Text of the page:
I was born in Argentina. This fact, all by itself, provides a rather unlimited amount of smiles in every person I meet.
The name “Argentina” invariably evokes ideas of roughness, wilderness, passion, like few countries in the planet. People dream about Argentina. People dream of going there and hitchhike, ride horses with the Gauchos in the Pampas, following the steps of Che Guevara. People picture themselves attending a Superclásico, screaming with another eighty thousand people as the ball reaches the net. People dream of colors, smells and sounds yet unforeseen, offered only to the pleasure of a lucky few. Maradona. The Pope. Evita. Borges. Messi. All together, around a gigantic barbecue.
But wait, it gets better (or worse.) For reasons that go beyond the scope of this text, I happen to have lived in Switzerland for almost 30 years. Which, in itself, is another interesting fact to talk about in any social situation.
Ah, Switzerland, they say. Mountains. Watches. Punctuality. Trains. Incredible landscapes. James Bond movies. Cheese. Lakes. Peace conventions. Humanitarian organisations. Banks. Cheese fondues. Victorinox knives. Neutrality. Ski resorts. More cheese. The Matterhorn on a postcard, with the soothing sound of the Alphorns in the background.
Argentina and Switzerland. Switzerland and Argentina. Both countries with amazing clichés, deeply rooted in the minds of people all over the world. Go anywhere in the world, mention those two countries, and somebody will start dreaming for sure. Guaranteed.
As much as I love these, my beloved two countries of citizenship, the truth is that I suck at being both Argentine and Swiss.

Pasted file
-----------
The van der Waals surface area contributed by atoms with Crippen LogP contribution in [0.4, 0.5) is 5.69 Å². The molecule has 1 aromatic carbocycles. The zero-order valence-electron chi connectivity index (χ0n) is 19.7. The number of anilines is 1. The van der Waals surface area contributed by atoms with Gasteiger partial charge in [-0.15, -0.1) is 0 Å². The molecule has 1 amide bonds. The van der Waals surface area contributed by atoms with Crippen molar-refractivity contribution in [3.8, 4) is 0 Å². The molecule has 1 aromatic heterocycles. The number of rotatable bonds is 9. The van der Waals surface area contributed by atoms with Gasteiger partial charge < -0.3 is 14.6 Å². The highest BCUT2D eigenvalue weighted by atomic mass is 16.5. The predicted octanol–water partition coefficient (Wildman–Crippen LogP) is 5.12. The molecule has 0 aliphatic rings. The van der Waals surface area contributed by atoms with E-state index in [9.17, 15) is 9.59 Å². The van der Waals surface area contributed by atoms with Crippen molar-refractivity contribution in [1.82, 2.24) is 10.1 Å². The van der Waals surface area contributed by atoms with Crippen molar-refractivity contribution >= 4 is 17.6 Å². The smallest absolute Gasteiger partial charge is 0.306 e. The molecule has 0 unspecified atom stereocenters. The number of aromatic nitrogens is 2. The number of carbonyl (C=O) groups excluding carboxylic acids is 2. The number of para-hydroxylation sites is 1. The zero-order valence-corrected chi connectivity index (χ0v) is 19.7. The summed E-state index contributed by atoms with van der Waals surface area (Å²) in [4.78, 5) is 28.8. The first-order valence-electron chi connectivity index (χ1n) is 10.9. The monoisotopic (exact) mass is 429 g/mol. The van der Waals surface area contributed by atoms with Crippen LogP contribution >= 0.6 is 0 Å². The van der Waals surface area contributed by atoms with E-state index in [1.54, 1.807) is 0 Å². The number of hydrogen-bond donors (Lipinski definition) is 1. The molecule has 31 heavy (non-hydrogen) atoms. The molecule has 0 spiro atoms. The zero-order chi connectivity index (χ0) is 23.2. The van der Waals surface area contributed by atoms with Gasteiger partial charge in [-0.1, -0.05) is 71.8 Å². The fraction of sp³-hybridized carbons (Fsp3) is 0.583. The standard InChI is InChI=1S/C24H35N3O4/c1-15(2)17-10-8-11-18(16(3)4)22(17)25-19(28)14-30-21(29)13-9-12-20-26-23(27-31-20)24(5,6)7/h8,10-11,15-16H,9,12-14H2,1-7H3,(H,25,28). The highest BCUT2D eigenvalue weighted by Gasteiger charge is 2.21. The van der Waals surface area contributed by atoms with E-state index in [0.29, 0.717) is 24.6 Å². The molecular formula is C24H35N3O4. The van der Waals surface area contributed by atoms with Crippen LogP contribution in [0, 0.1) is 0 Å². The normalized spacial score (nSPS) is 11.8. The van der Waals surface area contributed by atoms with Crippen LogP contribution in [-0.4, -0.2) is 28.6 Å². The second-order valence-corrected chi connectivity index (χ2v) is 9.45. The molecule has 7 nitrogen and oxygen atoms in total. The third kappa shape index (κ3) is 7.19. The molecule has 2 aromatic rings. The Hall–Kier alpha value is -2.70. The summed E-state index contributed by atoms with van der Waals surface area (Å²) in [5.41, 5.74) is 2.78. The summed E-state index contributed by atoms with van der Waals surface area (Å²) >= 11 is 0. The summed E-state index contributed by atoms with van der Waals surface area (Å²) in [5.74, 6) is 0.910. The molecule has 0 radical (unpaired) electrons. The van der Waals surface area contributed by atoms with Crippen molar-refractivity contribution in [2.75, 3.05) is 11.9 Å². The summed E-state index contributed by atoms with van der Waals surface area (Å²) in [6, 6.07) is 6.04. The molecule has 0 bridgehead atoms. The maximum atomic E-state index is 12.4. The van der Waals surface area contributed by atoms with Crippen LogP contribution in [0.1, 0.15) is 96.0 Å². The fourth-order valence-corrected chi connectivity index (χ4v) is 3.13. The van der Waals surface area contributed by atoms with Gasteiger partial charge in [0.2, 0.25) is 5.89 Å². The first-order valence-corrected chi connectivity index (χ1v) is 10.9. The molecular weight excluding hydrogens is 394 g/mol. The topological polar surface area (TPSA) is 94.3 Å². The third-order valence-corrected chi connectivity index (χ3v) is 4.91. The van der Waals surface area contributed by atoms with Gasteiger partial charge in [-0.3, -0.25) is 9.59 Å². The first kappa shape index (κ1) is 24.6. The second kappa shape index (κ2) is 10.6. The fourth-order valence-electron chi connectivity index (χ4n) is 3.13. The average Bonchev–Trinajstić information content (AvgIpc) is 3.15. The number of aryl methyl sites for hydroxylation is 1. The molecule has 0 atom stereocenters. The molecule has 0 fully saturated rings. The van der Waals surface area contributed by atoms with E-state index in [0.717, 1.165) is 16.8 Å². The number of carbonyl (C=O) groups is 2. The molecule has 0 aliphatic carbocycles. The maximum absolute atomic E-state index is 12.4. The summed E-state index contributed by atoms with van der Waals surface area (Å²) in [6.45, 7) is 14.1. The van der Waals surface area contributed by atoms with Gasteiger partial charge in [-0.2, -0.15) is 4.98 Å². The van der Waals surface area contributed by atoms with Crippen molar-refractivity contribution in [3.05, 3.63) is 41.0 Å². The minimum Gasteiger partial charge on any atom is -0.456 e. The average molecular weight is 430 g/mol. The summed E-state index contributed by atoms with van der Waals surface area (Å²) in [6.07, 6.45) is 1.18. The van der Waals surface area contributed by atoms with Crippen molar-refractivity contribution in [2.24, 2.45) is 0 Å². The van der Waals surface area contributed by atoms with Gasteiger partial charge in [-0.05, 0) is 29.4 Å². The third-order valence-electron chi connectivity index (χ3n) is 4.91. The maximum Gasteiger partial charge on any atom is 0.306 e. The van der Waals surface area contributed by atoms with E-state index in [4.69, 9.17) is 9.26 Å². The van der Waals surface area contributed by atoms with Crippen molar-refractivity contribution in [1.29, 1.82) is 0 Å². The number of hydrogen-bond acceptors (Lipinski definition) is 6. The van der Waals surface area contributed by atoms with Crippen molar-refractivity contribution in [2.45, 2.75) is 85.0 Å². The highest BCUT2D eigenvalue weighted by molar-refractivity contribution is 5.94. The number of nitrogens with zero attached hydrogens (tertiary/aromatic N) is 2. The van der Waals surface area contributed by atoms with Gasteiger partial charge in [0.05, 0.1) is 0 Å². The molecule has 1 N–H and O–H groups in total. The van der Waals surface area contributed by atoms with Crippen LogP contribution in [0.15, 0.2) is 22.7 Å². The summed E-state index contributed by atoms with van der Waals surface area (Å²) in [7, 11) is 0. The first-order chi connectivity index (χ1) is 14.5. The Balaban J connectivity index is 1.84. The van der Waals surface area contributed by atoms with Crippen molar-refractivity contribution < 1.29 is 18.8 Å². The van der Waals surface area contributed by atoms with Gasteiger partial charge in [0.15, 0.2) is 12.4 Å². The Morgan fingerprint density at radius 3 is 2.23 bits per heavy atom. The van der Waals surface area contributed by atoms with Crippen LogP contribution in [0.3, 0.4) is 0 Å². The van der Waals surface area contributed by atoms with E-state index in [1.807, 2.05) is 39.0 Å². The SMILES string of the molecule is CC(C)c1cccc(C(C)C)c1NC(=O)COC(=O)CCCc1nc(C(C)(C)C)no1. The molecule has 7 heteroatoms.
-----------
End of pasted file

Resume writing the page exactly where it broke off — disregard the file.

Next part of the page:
Seriously. I mean it. Deeply. Almost to the point of shame.
Let me explain with an enumeration of utter failures:
- I do not dance tango.
- I have never ridden a horse. Ever.
- I do not play football (also known as soccer by my American readers.) I tried. Better not say more.
- I do not particularly enjoy going to the mountains – needless to say, I do not ski, either.
- I do not even know how to play Jass. I do play Truco, though. I used to be quite good at it even.
- I prepare a rather unremarkable maté.
- My travels through the geography of each country has been so far limited to a few big cities.
- My Argentine friends always tell me that I am too polite, punctual and organised.
- My Swiss friends tell me I am too disorganised and blunt.
- Oh, but I did my military service as a soldier of the legendary Swiss Army. A rather awkward club to belong to, if you ask me.
In any case I am a voracious meat and cheese eater. I am an epicurean deeply in love with the culinary gifts offered by both countries, but, needless to say, I am not a very good cook of either.
TL; DR: I am too Swiss to be Argentine, and too Argentine to be Swiss.
As the reader can imagine, at some point I came to the conclusion that none of these labels really matter. People are very keen to fit everything and everybody in little boxes, in order to understand and to manage. In my case, none of that crap ever works. I do not fit any box, and I do not want to fit in any.
And neither should anyone try to fit in anyone else’s boxes, and neither should anyone try to fit other people in their own little boxes. Just let everyone be what they are.
Oh and, by the way, yes, my family name is Polish. Do not get me started on that one.